Bill: Well there may be specific social occasions where it’s appropriate where you might have disgraced yourself, but normally speaking, no. And if you think about solitary confinement for punishment in prisons, that’s actually not a humanitarian thing to do, so it’s not a healthy thing to totally isolate yourself. You want to add something there, Steve?
Steve: Yeah we’ve found through these lockdown – lockdown 1 and lockdown 2 – that a lot of our clients who do live alone actually need a little bit of inspiration to get moving, and when you are isolated, it can be very easy to just not do those exercises that we all know we should be doing. We all know we should eat better, move more, sleep more. But times we have a little bit of accountability, and at mhealth, we’re here to support our clients as best we can and not to feel isolated. Unless you go to that party that Bill was mentioning.
Steve:Good question. Pilates is an excellent exercise regime that will help keep you moving. It focuses on stability, balance, strength, and flexibility which are all the most important things that we need to keep us healthy physically but also, it will help us mentally. Bill, did you want to add anything to that?
Bill: Well also, it’s tailored specifically to people as well as certainly tailored to your needs. Joseph Pilates, who it’s named after, he formed Pilates based on three or four original movements. He was a very sync young man and he tailored that specific program which it’s grown out of to help people help themselves so it’s an excellent form of work during isolation.
Steve: And at mhealth, we’re also specialised in Clinical Pilates so you can easily find one of our physios, have a chat with them, and we can tailor the program to your needs specifically, as Bill mentioned.
Bill: This is a question that I get asked a lot, Steve. Whether old back injuries come back to haunt you. The answer, well, sometimes they do. If you haven’t done the work after the injury to restore your body back to what it should be. However, if you’ve got some structural damage there, that might be something that you are stuck with. But nine times out of ten, I find that people are just weak where they’ve been injured twenty years ago.
Example, the people who have had a fall whilst they have been skiing at the snow.Or they slipped down the stairs 14 years ago and say that’s when my leg or my hip pain began. What do you think? Should they be sore 14 years later if they just bruised an area?
Steve: Not if they just bruised an area. But it also depends on how old they were at that time, how severe the injury which is kind of what you’re saying. And I think the biggest thing is have they done the work to restore their full health. And if they haven’t, then there’s a good chance that it will come back. And if they’ve done a little bit of work, but then their lifestyles leads to a particular position or loading — you know, someone who sits on a desk all day.
Whilst they may have restored their back ten years ago, by sitting all day and neglecting their health, there’s a good chance that their back’s more predisposed to re-injury of that spot or a spot around that area. Bottom line is we should all be looking at our bodies, day in day out, week in week out, year on year on. So, twenty years later the only injury you have is a new one.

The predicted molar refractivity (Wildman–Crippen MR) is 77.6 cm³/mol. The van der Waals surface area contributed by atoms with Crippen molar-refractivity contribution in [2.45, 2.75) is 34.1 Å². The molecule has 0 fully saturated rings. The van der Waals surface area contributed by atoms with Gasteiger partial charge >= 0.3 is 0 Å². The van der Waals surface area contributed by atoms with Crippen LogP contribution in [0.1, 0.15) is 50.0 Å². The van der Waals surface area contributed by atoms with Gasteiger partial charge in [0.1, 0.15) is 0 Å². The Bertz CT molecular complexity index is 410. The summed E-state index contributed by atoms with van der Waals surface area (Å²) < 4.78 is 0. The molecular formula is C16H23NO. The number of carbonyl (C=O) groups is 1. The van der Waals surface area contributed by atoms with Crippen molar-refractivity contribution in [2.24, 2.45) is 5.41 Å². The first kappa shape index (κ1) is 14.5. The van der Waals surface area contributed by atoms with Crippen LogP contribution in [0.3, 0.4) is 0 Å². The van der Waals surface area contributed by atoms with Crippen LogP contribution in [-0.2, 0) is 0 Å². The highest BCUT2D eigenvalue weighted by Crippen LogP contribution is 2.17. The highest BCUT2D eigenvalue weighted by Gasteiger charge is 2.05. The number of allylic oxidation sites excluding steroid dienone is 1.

Bill: Can physiotherapists crack backs like chiropractors? A lot have questioned it, but the short answer is yes. So, physiotherapists are generally known as manipulative physiotherapists.
But the term manipulation, adjustment, cracking, cavitation, grade five mobilisation – they all describe the same thing. So, physiotherapists can adjust backs just like chiropractors if they have received the appropriate instruction then they can do that.
Steve: Does Myotherapy work? Short answer is — YES.
Steve: But, there’s a longer answer.
Bill: If you’re issue is related to soft tissue or muscle problems, that’s the myotherapy field of expertise. And so, myotherapists are tertiary-qualified clinicians who are very good at actually seeking out what the cause is. If it’s soft tissue and their techniques will certainly assist with that. What would a good myotherapist do if it’s not soft tissue that’s driving the pain, Steve?
Steve: If it wasn’t something that was soft tissue, I would refer them to an appropriate health care professional.
Bill: How strong should an older person be? Well, they need to be strong enough to move their own body through gravity. To take the extreme example, if you can’t lift your own body weight out of a bed or out of a chair, well, essentially, you’ll be stuck in a nursing home having people assist you to do that.
To come forward a little bit, if you can’t walk 5 kilometers in 60 minutes, then you’re beginning to struggle. And then pretty soon, you’ll find you can’t actually cross the lights in time before they change from green to red because you’re walking so slow. So, all the people need to work more diligently to maintain their fitness. What do you think, Steve?